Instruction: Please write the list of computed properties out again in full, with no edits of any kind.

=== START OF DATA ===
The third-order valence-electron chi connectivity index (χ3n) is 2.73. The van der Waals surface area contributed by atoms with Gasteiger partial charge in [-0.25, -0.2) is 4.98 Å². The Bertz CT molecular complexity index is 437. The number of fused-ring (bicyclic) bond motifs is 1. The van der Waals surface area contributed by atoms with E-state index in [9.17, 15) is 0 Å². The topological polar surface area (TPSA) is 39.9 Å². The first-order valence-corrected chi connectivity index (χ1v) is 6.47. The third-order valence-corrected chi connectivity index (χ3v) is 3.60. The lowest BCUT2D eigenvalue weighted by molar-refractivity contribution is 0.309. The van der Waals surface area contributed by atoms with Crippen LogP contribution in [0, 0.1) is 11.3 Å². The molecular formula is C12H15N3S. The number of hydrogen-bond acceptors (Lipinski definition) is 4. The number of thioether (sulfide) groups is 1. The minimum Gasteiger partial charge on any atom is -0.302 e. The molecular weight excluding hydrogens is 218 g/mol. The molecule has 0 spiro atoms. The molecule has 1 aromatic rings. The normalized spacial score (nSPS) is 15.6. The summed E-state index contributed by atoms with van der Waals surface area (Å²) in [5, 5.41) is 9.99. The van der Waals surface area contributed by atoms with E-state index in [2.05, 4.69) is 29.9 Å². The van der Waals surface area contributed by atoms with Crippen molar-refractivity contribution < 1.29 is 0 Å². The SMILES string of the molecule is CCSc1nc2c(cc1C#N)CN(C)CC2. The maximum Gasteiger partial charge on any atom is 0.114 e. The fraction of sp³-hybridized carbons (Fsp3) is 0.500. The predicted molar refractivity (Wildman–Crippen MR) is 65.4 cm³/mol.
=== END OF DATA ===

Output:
The third-order valence-electron chi connectivity index (χ3n) is 2.73. The van der Waals surface area contributed by atoms with Gasteiger partial charge in [-0.25, -0.2) is 4.98 Å². The Bertz CT molecular complexity index is 437. The number of fused-ring (bicyclic) bond motifs is 1. The van der Waals surface area contributed by atoms with E-state index in [9.17, 15) is 0 Å². The topological polar surface area (TPSA) is 39.9 Å². The first-order valence-corrected chi connectivity index (χ1v) is 6.47. The third-order valence-corrected chi connectivity index (χ3v) is 3.60. The lowest BCUT2D eigenvalue weighted by molar-refractivity contribution is 0.309. The van der Waals surface area contributed by atoms with Crippen LogP contribution in [0, 0.1) is 11.3 Å². The molecular formula is C12H15N3S. The number of hydrogen-bond acceptors (Lipinski definition) is 4. The number of thioether (sulfide) groups is 1. The minimum Gasteiger partial charge on any atom is -0.302 e. The molecular weight excluding hydrogens is 218 g/mol. The molecule has 0 spiro atoms. The molecule has 1 aromatic rings. The normalized spacial score (nSPS) is 15.6. The summed E-state index contributed by atoms with van der Waals surface area (Å²) in [5, 5.41) is 9.99. The van der Waals surface area contributed by atoms with E-state index in [2.05, 4.69) is 29.9 Å². The van der Waals surface area contributed by atoms with Crippen molar-refractivity contribution < 1.29 is 0 Å². The SMILES string of the molecule is CCSc1nc2c(cc1C#N)CN(C)CC2. The maximum Gasteiger partial charge on any atom is 0.114 e. The fraction of sp³-hybridized carbons (Fsp3) is 0.500. The predicted molar refractivity (Wildman–Crippen MR) is 65.4 cm³/mol.